A new technique called parametric response mapping (PRM) can be used to analyze computed tomography (CT) scans of the lungs of patients with chronic obstructive pulmonary disease (COPD).
With the parametric response mapping (PRM) technique, radiologists can distinguish different sub-types of chronic obstructive pulmonary disease (COPD) from each other.
October 8, 2012 — A new approach to lung scanning could improve the diagnosis and treatment of a lung disease that affects approximately 24 million Americans and is the country’s third-highest cause of death. In a new paper published online in Nature Medicine, a team from the University of Michigan Medical School reports on a technique called parametric response mapping, or PRM. The technique was used to analyze computed tomography (CT) scans of the lungs of patients with chronic obstructive pulmonary disease (COPD) who took part in the national COPDGene study funded by the National Heart, Lung and Blood Institute.
The researchers report that the PRM technique for analyzing CT scans allows them to better distinguish between early-stage damage to the small airways of the lungs, and more severe damage known as emphysema. They’ve also shown that the overall severity of a patient’s disease, as measured with PRM, matches closely with the patient’s performance on standard lung tests based on breathing ability.
“Essentially, with the PRM technique, we’ve been able to tell sub-types of COPD apart, distinguishing functional small airway disease, or fSAD, from emphysema and normal lung function,” says Brian Ross, Ph.D., the Roger A. Berg Research Professor of radiology, professor of biological chemistry, and senior author of the new paper. “We believe this offers a new path to more precise diagnosis and treatment planning, and a useful tool for precisely assessing the impact of new medications and other treatments.”
COPD limits a patient’s breathing ability, causing shortness of breath, coughing, wheezing and reduced ability to exercise, walk and perform other activities. Over time, many COPD patients become disabled as their disease worsens. Most often associated with smoking, COPD can also result from long-term exposure to dust, and certain gases and chemicals. Originally developed to show the response of brain tumors to treatment, the PRM technique allows researchers to identify COPD-specific changes in 3-D lung regions over time.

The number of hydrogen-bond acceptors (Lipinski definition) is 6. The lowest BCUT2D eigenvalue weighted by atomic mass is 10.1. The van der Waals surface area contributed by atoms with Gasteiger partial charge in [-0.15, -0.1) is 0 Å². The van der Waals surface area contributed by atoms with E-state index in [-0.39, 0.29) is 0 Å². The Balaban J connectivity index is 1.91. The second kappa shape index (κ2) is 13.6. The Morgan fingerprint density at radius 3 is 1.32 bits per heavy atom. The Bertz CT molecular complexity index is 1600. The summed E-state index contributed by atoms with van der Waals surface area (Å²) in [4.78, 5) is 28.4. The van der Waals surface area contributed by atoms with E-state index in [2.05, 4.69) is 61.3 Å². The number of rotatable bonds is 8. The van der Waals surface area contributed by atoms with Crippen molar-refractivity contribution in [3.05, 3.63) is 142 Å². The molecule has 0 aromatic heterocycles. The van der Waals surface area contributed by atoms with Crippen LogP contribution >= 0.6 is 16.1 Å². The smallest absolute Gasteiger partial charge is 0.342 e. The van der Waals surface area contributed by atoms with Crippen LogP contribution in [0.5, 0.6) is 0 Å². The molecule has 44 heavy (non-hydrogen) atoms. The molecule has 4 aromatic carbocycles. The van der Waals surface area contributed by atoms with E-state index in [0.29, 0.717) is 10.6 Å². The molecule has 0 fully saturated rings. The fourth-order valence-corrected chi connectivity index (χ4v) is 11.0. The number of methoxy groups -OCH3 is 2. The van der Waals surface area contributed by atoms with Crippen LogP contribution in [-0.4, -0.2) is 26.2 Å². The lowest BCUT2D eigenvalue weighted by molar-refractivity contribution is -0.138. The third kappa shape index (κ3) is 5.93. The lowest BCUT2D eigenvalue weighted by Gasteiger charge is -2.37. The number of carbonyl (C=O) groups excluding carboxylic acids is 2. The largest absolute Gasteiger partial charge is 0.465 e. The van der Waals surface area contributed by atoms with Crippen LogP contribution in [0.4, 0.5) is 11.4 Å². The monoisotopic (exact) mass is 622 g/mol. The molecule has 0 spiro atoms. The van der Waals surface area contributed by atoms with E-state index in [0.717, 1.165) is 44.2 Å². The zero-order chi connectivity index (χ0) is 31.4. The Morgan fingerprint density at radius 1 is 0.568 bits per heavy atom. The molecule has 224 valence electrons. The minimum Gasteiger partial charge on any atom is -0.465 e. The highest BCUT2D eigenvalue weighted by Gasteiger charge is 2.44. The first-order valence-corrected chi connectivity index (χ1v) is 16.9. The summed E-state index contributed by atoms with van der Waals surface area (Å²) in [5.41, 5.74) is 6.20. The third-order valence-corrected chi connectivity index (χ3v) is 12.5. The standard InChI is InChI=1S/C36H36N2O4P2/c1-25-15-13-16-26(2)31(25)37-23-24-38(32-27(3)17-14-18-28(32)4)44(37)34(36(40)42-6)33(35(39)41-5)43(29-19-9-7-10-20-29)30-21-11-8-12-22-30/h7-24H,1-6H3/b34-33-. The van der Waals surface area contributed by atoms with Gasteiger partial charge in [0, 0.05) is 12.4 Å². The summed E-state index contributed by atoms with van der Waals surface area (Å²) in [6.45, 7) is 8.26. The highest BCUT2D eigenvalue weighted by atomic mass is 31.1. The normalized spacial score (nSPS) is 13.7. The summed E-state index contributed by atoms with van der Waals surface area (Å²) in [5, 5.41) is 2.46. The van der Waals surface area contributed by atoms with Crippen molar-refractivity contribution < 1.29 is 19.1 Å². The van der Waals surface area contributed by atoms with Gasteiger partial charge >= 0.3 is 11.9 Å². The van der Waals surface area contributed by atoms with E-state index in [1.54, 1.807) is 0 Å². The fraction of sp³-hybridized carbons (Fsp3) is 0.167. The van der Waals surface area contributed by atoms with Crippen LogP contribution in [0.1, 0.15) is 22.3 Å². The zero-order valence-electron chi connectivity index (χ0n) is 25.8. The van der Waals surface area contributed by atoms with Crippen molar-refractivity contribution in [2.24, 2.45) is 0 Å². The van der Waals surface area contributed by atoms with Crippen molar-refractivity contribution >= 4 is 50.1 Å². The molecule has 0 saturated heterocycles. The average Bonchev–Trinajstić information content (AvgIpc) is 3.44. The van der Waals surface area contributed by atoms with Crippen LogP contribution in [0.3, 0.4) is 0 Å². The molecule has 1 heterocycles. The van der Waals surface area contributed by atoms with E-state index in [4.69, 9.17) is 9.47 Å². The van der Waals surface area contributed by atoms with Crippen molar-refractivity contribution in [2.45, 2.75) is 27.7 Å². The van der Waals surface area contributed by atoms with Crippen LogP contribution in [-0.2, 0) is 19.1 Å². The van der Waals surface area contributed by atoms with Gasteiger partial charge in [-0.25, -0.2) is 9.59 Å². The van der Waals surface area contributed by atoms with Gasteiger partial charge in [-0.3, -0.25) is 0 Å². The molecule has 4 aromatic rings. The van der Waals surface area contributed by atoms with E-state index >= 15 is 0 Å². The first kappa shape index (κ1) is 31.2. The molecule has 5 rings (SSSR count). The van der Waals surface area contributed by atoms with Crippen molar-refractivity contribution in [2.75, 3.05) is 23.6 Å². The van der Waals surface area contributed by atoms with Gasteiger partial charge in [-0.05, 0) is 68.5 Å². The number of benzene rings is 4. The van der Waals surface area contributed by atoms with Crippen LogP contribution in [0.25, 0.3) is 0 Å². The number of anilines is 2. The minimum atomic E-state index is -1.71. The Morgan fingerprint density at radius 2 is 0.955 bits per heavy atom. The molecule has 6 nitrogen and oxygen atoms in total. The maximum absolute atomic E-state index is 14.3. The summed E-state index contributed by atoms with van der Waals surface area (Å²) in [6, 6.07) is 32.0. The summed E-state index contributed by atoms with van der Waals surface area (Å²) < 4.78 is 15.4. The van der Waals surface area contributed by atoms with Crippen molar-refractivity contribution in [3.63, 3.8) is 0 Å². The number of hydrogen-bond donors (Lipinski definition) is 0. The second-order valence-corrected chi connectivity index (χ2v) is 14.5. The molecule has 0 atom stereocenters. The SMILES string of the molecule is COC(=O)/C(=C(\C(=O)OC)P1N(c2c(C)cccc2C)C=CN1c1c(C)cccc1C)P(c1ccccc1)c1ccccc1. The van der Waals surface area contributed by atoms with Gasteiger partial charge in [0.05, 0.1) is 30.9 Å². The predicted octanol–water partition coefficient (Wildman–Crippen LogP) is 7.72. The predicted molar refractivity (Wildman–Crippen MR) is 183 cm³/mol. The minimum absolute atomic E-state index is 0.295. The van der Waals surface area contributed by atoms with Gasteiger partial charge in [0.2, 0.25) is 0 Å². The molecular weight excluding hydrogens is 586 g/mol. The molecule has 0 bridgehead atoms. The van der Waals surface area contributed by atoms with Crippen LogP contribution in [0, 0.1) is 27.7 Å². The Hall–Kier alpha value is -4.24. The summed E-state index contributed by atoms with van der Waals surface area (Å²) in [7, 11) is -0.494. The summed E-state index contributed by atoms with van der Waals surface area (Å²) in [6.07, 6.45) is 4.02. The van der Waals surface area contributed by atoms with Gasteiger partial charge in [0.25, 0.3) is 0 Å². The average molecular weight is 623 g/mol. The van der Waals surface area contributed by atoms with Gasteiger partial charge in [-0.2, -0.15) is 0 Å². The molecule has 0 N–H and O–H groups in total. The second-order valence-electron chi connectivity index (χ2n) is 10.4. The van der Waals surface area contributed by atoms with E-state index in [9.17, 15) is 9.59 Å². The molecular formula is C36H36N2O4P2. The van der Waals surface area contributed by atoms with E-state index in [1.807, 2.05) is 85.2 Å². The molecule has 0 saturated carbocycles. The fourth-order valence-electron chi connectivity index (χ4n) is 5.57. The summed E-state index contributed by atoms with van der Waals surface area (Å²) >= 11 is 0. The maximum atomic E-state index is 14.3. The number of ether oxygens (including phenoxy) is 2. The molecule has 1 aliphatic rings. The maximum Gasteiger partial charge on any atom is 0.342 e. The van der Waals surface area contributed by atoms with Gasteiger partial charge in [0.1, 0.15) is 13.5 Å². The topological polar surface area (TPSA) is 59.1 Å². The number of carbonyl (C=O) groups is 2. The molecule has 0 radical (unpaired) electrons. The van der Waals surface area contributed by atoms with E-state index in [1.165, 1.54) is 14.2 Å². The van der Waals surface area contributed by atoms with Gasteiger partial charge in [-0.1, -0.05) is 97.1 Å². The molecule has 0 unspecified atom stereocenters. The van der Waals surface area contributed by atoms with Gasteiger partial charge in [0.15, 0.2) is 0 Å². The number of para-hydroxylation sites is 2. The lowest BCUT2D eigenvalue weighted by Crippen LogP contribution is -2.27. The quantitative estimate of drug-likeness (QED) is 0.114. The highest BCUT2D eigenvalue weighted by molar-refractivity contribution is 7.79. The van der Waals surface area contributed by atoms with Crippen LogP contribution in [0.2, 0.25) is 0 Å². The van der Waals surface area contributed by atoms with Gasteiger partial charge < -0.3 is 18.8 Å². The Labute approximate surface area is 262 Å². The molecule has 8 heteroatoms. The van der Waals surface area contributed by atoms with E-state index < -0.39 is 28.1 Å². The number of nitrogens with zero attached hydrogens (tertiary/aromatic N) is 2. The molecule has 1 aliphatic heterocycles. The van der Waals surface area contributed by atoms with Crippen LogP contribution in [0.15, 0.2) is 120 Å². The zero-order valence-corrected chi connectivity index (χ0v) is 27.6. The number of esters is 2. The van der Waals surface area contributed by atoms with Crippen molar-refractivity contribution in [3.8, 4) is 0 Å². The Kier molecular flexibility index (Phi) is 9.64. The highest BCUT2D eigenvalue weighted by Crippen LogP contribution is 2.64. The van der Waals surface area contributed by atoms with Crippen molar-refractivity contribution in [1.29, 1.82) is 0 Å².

“In the last decade, CT scan techniques for imaging COPD have improved steadily, but PRM is the missing link – giving us a robust way to see small airway disease and personalize treatment,” says Ella Kazerooni, M.D., M.S., FACS, a radiology professor who leads U-M’s lung imaging program and is a member of the COPDGene trial.
Already, a U-M spinoff company, Imbio, has licensed U-M’s patents on the PRM technique and is developing the technology for use in early prediction of treatment response of brain tumors and other cancers. Now Imbio has begun developing PRM for COPD subtype diagnosis and tracking.
Ross and co-author Alnawaz Rehemtulla, Ph.D., the Ruth Tuttle Freeman Research Professor of Radiation Oncology, co-founded Imbio and act as scientific advisors to the company. They also co-direct the U-M Center for Molecular Imaging, which pursues a broad range of imaging research.
With the PRM technique, the researchers use powerful computer techniques to overlay the CT scan taken during a full inhalation with an image taken during a full exhalation. The overlaid, or registered, CT images share the same geometric space, so that the lung tissue in the inflated and deflated lungs aligns. The density of healthy lung tissue will change more between the two images than the density of diseased lung, allowing researchers to create a 3-D “map” of the patient’s lungs.
PRM assign colors to each small 3-D area, called a voxel, according to the difference in signal changes within each of the areas between the two scans. Green means healthy, yellow means a reduced ability to push air out of the small sacs and red means severely reduced ability.
PRM could take COPD subtyping to the next level, say the authors of the new paper. “By distinguishing small airway abnormality from that involving the lung parenchyma, such as emphysema, PRM could help physicians personalize therapy for individual COPD patients – and select patients for clinical trials of new treatment options more precisely”, says co-senior author Fernando Martinez, M.D., M.S., an internal medicine professor who is also participated in the COPDGene trial.
“PRM can also help to track COPD progression or response to treatment over time,” says lead author Craig Gabán, assistant professor of radiology. Although the current study mostly looked at a “snapshot” of CT scans, it also includes data on two U-M COPD patients who were imaged for more than two years. More longitudinal data is needed to make sure that PRM works well for long-term tracking and studies are already under way.
While a simple breathing test called spirometry is still considered the best way to diagnose the disease, spirometry has limitations in its ability to distinguish between different types of lung damage that COPD patients experience. “The PRM technique is a step forward in being able to better sub-classify patients with COPD so that targeted therapies can be developed,” says co-lead author MeiLan Han, M.D. M.S., a U-M pulmonologist and COPDGene investigator. “This is one of many important studies that is being made possible by the data being collected through NHLBI-funded COPD initiatives.”
The research team also included Jennifer Boes, Komal Chughtai, Charles R. Meyer, Timothy D. Johnson, and Stefanie Galbán. Johnson has a joint appointment in the Department of Biostatistics in the U-M School of Public Health.
For more information: http://umhealth.me/COPDgene